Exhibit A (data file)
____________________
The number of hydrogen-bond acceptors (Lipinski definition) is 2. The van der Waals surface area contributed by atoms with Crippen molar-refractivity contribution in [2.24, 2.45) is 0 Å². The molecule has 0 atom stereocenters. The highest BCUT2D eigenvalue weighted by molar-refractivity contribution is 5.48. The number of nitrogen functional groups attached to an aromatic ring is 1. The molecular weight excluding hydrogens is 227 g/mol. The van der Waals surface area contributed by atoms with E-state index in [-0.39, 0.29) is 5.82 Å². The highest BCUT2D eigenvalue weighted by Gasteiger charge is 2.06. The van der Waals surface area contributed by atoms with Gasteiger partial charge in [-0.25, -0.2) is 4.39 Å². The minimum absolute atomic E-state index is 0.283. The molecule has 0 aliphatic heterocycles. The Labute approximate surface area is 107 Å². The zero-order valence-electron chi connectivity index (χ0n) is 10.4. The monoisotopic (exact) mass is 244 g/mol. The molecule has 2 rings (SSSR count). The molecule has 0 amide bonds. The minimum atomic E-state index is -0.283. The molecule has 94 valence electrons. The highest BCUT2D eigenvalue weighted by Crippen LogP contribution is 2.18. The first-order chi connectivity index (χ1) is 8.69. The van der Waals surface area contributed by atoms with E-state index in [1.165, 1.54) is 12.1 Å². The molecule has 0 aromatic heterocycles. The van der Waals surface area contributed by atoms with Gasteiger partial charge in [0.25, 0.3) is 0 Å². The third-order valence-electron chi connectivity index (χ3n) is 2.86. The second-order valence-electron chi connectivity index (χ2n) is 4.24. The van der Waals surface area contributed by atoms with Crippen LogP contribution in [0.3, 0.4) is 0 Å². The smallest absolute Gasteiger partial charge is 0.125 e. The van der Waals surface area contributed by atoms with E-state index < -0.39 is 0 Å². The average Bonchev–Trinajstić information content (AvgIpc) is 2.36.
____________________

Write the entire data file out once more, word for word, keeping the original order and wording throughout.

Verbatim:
The number of hydrogen-bond acceptors (Lipinski definition) is 2. The van der Waals surface area contributed by atoms with Crippen molar-refractivity contribution in [2.24, 2.45) is 0 Å². The molecule has 0 atom stereocenters. The highest BCUT2D eigenvalue weighted by molar-refractivity contribution is 5.48. The number of nitrogen functional groups attached to an aromatic ring is 1. The molecular weight excluding hydrogens is 227 g/mol. The van der Waals surface area contributed by atoms with E-state index in [-0.39, 0.29) is 5.82 Å². The highest BCUT2D eigenvalue weighted by Gasteiger charge is 2.06. The van der Waals surface area contributed by atoms with Gasteiger partial charge in [-0.25, -0.2) is 4.39 Å². The minimum absolute atomic E-state index is 0.283. The molecule has 0 aliphatic heterocycles. The Labute approximate surface area is 107 Å². The zero-order valence-electron chi connectivity index (χ0n) is 10.4. The monoisotopic (exact) mass is 244 g/mol. The molecule has 2 rings (SSSR count). The molecule has 0 amide bonds. The minimum atomic E-state index is -0.283. The molecule has 94 valence electrons. The highest BCUT2D eigenvalue weighted by Crippen LogP contribution is 2.18. The first-order chi connectivity index (χ1) is 8.69. The van der Waals surface area contributed by atoms with E-state index in [1.165, 1.54) is 12.1 Å². The molecule has 0 aromatic heterocycles. The van der Waals surface area contributed by atoms with Gasteiger partial charge in [0.25, 0.3) is 0 Å². The third-order valence-electron chi connectivity index (χ3n) is 2.86. The second-order valence-electron chi connectivity index (χ2n) is 4.24. The van der Waals surface area contributed by atoms with Crippen LogP contribution in [0.3, 0.4) is 0 Å². The smallest absolute Gasteiger partial charge is 0.125 e. The van der Waals surface area contributed by atoms with E-state index < -0.39 is 0 Å². The average Bonchev–Trinajstić information content (AvgIpc) is 2.36.